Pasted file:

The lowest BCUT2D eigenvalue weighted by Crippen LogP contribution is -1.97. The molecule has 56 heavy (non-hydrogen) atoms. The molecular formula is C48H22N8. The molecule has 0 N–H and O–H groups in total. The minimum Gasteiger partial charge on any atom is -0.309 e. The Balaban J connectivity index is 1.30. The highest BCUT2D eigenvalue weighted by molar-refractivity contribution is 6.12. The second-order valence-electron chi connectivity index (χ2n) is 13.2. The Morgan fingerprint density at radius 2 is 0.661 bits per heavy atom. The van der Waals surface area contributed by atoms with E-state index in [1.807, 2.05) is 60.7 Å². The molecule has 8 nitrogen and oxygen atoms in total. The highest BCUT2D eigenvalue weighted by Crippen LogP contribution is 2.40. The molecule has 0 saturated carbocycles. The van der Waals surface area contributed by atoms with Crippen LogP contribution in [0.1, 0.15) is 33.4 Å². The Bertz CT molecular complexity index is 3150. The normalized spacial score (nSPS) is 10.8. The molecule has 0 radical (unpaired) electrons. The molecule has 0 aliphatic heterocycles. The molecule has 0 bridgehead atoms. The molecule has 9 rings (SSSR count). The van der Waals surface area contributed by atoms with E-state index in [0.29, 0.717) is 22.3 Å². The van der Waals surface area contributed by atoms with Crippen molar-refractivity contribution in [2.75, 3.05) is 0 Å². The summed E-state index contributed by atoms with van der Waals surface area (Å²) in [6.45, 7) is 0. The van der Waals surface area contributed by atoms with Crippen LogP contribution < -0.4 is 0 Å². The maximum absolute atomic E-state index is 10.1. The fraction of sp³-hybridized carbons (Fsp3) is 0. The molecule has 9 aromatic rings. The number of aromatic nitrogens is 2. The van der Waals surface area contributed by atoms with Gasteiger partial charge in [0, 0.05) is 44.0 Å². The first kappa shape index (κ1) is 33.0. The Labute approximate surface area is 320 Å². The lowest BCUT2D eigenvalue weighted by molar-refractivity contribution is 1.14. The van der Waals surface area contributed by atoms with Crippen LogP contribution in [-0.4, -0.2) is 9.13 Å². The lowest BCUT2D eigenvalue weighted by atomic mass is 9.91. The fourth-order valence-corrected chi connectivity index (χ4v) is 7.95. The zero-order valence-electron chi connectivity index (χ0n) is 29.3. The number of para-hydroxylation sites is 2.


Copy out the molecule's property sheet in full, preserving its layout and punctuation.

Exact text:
The lowest BCUT2D eigenvalue weighted by Crippen LogP contribution is -1.97. The molecule has 56 heavy (non-hydrogen) atoms. The molecular formula is C48H22N8. The molecule has 0 N–H and O–H groups in total. The minimum Gasteiger partial charge on any atom is -0.309 e. The Balaban J connectivity index is 1.30. The highest BCUT2D eigenvalue weighted by molar-refractivity contribution is 6.12. The second-order valence-electron chi connectivity index (χ2n) is 13.2. The Morgan fingerprint density at radius 2 is 0.661 bits per heavy atom. The van der Waals surface area contributed by atoms with E-state index in [1.807, 2.05) is 60.7 Å². The molecule has 8 nitrogen and oxygen atoms in total. The highest BCUT2D eigenvalue weighted by Crippen LogP contribution is 2.40. The molecule has 0 saturated carbocycles. The van der Waals surface area contributed by atoms with Crippen LogP contribution in [0.1, 0.15) is 33.4 Å². The Bertz CT molecular complexity index is 3150. The normalized spacial score (nSPS) is 10.8. The molecule has 0 radical (unpaired) electrons. The molecule has 0 aliphatic heterocycles. The molecule has 0 bridgehead atoms. The molecule has 9 rings (SSSR count). The van der Waals surface area contributed by atoms with E-state index in [0.29, 0.717) is 22.3 Å². The van der Waals surface area contributed by atoms with Crippen molar-refractivity contribution in [2.75, 3.05) is 0 Å². The summed E-state index contributed by atoms with van der Waals surface area (Å²) in [6.45, 7) is 0. The van der Waals surface area contributed by atoms with Crippen LogP contribution < -0.4 is 0 Å². The maximum absolute atomic E-state index is 10.1. The fraction of sp³-hybridized carbons (Fsp3) is 0. The molecule has 9 aromatic rings. The number of aromatic nitrogens is 2. The van der Waals surface area contributed by atoms with Gasteiger partial charge in [0, 0.05) is 44.0 Å². The first kappa shape index (κ1) is 33.0. The Labute approximate surface area is 320 Å². The lowest BCUT2D eigenvalue weighted by molar-refractivity contribution is 1.14. The van der Waals surface area contributed by atoms with Crippen LogP contribution in [-0.4, -0.2) is 9.13 Å². The lowest BCUT2D eigenvalue weighted by atomic mass is 9.91. The fourth-order valence-corrected chi connectivity index (χ4v) is 7.95. The zero-order valence-electron chi connectivity index (χ0n) is 29.3. The number of para-hydroxylation sites is 2.